Bryan Ferry, the British rock star, has hit out at wind farms that are spoiling Britain’s countryside, warning that “enough is enough”.
In an outspoken attack, the 67 year-old, said he was left angry at the “scarring” of “breathtaking” views after he took a flight over Yorkshire.
“I absolutely hate them,” said the father-of-four adult children, whose current wife Amanda is 36 years his junior.
“I was in a plane a while ago and I was flying over Yorkshire.
“It is possibly one of the most beautiful landscapes in this country and I looked down from the window and all you could see were wind farms scarring this gorgeous, breathtaking countryside. Enough is enough, when is this going to stop?”
His comments in the Mail on Sunday’s Live magazine came amid a new debate over the role of wind farms in Britain.
Last week a Conservative minister defied Liberal Democrat Energy secretary Ed Davey to insist no more onshore wind farms would be built beyond those already planned.
Energy Minister John Hayes said it was “job done” in terms of the number of onshore wind farms required to hit European Union renewable energy targets.
Asked on Channel Four News whether more onshore wind farms were needed, Mr Hayes said: “With respect of what’s built, with what’s consented and with a small proportion of what’s in the planning system, we will have reached our ambition in respect of the renewables’ target – end of story.”
Almost 4,000 turbines are scheduled to be built across Britain in the coming years.
Prime Minister David Cameron had appeared to back Mr Hayes when he was careful only to couch support for wind farms in terms of wind turbines sited off the coast of Britain and not on the mainland UK.
Several senior Tories, including Owen Paterson, the new Environment Secretary, believe wind farm “blight” has not been properly considered before allowing development.
Mr Paterson will formally respond to a government review on the community benefit of wind farms shortly and is expected to warn about their impact on rural areas.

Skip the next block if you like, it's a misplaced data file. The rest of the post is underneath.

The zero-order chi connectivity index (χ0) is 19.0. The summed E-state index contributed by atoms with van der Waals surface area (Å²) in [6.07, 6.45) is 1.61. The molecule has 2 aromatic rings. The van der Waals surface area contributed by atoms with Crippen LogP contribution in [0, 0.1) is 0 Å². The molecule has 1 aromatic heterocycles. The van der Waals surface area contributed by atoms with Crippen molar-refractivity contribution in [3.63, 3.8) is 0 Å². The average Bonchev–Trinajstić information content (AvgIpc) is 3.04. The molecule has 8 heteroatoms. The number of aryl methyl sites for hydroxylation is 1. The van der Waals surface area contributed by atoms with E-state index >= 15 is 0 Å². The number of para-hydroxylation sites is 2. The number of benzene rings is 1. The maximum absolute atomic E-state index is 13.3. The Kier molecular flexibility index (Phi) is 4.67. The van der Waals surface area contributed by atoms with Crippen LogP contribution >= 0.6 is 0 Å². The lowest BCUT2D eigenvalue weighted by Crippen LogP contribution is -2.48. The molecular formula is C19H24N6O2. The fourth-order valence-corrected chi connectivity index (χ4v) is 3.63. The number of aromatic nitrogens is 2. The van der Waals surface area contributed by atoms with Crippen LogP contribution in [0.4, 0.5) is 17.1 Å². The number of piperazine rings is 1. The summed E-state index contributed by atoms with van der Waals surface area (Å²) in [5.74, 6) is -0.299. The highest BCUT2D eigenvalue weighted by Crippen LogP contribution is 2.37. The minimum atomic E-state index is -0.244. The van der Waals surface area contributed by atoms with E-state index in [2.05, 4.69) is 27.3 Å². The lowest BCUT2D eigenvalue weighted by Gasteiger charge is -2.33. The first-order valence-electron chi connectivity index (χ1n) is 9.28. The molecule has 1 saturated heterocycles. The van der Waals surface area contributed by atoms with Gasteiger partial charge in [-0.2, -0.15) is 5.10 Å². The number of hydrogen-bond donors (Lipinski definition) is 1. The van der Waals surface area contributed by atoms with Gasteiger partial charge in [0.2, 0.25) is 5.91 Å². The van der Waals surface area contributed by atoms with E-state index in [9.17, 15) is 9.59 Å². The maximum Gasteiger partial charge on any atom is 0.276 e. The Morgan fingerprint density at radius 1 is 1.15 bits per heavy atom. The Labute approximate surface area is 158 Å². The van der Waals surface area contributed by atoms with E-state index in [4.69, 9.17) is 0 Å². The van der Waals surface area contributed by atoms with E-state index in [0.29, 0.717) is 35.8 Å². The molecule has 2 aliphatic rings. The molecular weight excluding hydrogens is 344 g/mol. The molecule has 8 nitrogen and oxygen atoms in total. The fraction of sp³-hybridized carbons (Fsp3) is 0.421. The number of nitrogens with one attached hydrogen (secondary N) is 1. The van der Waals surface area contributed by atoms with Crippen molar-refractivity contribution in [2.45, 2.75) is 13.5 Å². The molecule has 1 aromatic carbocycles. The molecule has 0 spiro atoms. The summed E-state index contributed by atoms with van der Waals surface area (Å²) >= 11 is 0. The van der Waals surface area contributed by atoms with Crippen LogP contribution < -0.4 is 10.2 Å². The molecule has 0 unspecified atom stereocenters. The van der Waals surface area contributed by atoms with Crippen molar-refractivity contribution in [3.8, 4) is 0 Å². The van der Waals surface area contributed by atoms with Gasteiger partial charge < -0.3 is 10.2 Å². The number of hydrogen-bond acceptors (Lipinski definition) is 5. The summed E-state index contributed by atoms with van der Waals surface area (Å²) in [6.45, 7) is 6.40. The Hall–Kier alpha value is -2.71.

Earlier this year, more than 100 Conservative MPs urged David Cameron to block the further expansion of onshore wind power.
Also last week George Osborne’s father-in-law, Lord Howell of Guildford, said the Chancellor was the driving force behind an apparent policy shift against onshore wind farms.
The peer, a Government minister until September’s reshuffle, was secretly videoed by green campaigners suggesting that Mr Osborne was behind the about-turn.
Eco-campaigners have been alarmed by an apparent policy shift, with sceptic Tory ministers like Environment secretary Owen Paterson and energy minister John Hayes appointed to key positions in the Government.
Lord Howell, the father of Mr Osborne’s wife Frances, was a foreign office minister until September’s reshuffle and is an adviser to foreign secretary William Hague.
A spokesman for Mr Osborne said: “The Chancellor supports Government policy which has helped secure record investment into the UK energy infrastructure.”
Mr Lilley said he was merely repeating to the undercover film-maker what he had read in the newspapers. He added: “I have never discussed the Climate Change Act or wind farms with George Osborne or any of his advisers.”
Lord Howell later said: “I do not discuss these issues, and have not discussed them, with the Chancellor – whose views are also well known and publicly stated.
“Why do Greenpeace have to do secret filming. Why can’t they discuss these important public issues openly?”
The Government is finalising a new energy bill which will replace existing subsidies in 2017, and add incentives for nuclear power stations.
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